Paul Ryan in Ohio: ‘In this war on poverty, poverty’s winning’

GOP vice presidential nominee Paul Ryan on Wednesday said that “poverty’s winning” in America due to the current administration’s policies.

"Upward mobility is the central promise of life in America. But right now, the engines of upward mobility are not running as they should,” the Wisconsin congressman said, speaking at Cleveland State University in Cleveland, Ohio. “In this war on poverty, poverty’s winning.”

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Critics of the Republican ticket say they don’t talk enough about the poor and want to destroy entitlement programs, critiques that play into the narrative furthered by President Obama’s campaign that Romney is a rich corporate raider.

Ryan, in his speech, rejected the idea that Mitt Romney does not have a plan to save entitlement programs, specifically naming Medicare and food stamps. He also directly confronted Obama’s criticism that he and Romney care more about millionaires and billionaires than the middle class or poor people, calling it a “straw man” argument to say that their position is “every man should fend for themselves.”

“The truth is, Mitt Romney and I believe in upward mobility,” he said. “There has to be a balance, allowing government to act for the private good while leaving private groups free to do the work that only they can do. There’s a vast common ground between the government and the individual.”

But over the past five decades, government has spent more money on a “centralized, top-down approach” that by the 1970s created a “debilitating culture of dependency,” Ryan said.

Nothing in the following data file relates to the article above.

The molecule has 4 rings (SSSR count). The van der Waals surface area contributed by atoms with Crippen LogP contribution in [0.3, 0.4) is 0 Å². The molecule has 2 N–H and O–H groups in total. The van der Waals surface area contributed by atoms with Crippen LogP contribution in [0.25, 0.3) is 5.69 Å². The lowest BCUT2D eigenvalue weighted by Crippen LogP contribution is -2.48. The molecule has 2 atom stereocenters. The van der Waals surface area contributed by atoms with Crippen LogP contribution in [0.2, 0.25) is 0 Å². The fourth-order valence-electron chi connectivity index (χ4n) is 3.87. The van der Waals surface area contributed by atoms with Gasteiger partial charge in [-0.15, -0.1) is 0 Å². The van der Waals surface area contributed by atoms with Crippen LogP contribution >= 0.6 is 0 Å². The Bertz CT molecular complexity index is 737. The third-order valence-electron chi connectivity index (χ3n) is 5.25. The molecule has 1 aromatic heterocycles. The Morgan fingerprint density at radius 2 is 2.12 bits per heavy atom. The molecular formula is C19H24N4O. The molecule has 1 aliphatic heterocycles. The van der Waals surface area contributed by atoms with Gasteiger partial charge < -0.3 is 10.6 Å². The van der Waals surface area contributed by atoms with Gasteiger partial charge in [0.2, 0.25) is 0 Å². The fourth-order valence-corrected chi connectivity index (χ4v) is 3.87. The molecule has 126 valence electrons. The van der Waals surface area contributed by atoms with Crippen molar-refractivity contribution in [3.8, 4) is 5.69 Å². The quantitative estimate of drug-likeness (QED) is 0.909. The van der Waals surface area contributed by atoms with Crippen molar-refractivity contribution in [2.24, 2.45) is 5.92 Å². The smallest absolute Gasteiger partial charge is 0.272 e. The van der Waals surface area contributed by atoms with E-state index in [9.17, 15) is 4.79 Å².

He also cited what he called recent examples of the government getting in the way of private freedoms, naming the national debt and the Obama administration’s mandate to require most employers to cover contraception as part of employees’ health insurance.

“When Mitt Romney is president, this mandate will be gone,” Ryan pledged, prompting a standing ovation.

He also praised the welfare reforms passed under former President Bill Clinton in the 1990s, but said the same approach has not been taken to other government programs.

“We’re still trying to measure compassion by how much government spends, not by how many people we help escape from poverty,” he said. “Today, 46 million people are living in poverty. That’s one in six Americans. It’s the highest poverty rate in a generation.”

He said a Romney administration would apply the pattern set by the welfare reform to preserving and strengthening other “safety net” programs, specifically by handing more power back to the states to tailor them to the needs of their residents.

“We will not defer to the Washington-knows-best crowd,” he promised. He described the work of several businessmen and private charities, saying he and Romney would defer to their example as they shaped public policy.

He promised education reforms that would address, among other things, the low graduation rates of inner city schools. He said Romney’s solution is to offer more “choice” in education to parents, “no matter where they live.”

"African American and Hispanic children are sent into mediocre schools and expected to succeed," he said. "That's unacceptable. We owe every child a chance to succeed in life in this country."

Jimmy Kemp, son of former Republican congressman and football player James Kemp, introduced Ryan at the event. The late Kemp was also the GOP vice presidential nominee in 1996. Ryan worked as an aide to Kemp prior to running for office himself.

Ryan, in his speech, called Kemp his mentor, and said that he has thought of him often since becoming the GOP vice presidential nominee.